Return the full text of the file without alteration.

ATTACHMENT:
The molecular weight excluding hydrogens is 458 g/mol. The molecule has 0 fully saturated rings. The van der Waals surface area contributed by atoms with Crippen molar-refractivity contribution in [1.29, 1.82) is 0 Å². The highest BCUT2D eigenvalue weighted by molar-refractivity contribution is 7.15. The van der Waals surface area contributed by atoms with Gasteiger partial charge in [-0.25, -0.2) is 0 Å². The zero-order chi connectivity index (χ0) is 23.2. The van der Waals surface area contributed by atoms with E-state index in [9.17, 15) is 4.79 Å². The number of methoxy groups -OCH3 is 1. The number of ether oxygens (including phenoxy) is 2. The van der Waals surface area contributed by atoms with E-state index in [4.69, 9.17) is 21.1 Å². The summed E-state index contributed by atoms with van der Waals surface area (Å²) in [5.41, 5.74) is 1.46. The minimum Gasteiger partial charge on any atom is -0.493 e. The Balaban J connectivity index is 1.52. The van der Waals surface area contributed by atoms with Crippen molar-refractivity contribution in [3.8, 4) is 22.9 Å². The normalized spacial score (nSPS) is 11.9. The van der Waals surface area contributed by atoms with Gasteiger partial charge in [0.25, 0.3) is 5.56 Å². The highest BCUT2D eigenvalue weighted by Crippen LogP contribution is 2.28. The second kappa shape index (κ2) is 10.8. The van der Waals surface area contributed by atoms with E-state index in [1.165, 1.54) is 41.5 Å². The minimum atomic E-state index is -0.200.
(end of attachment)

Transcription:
The molecular weight excluding hydrogens is 458 g/mol. The molecule has 0 fully saturated rings. The van der Waals surface area contributed by atoms with Crippen molar-refractivity contribution in [1.29, 1.82) is 0 Å². The highest BCUT2D eigenvalue weighted by molar-refractivity contribution is 7.15. The van der Waals surface area contributed by atoms with Gasteiger partial charge in [-0.25, -0.2) is 0 Å². The zero-order chi connectivity index (χ0) is 23.2. The van der Waals surface area contributed by atoms with E-state index in [9.17, 15) is 4.79 Å². The number of methoxy groups -OCH3 is 1. The number of ether oxygens (including phenoxy) is 2. The van der Waals surface area contributed by atoms with E-state index in [4.69, 9.17) is 21.1 Å². The summed E-state index contributed by atoms with van der Waals surface area (Å²) in [5.41, 5.74) is 1.46. The minimum Gasteiger partial charge on any atom is -0.493 e. The Balaban J connectivity index is 1.52. The van der Waals surface area contributed by atoms with Crippen molar-refractivity contribution in [3.8, 4) is 22.9 Å². The normalized spacial score (nSPS) is 11.9. The van der Waals surface area contributed by atoms with Gasteiger partial charge in [0.25, 0.3) is 5.56 Å². The highest BCUT2D eigenvalue weighted by Crippen LogP contribution is 2.28. The second kappa shape index (κ2) is 10.8. The van der Waals surface area contributed by atoms with E-state index in [1.165, 1.54) is 41.5 Å². The minimum atomic E-state index is -0.200.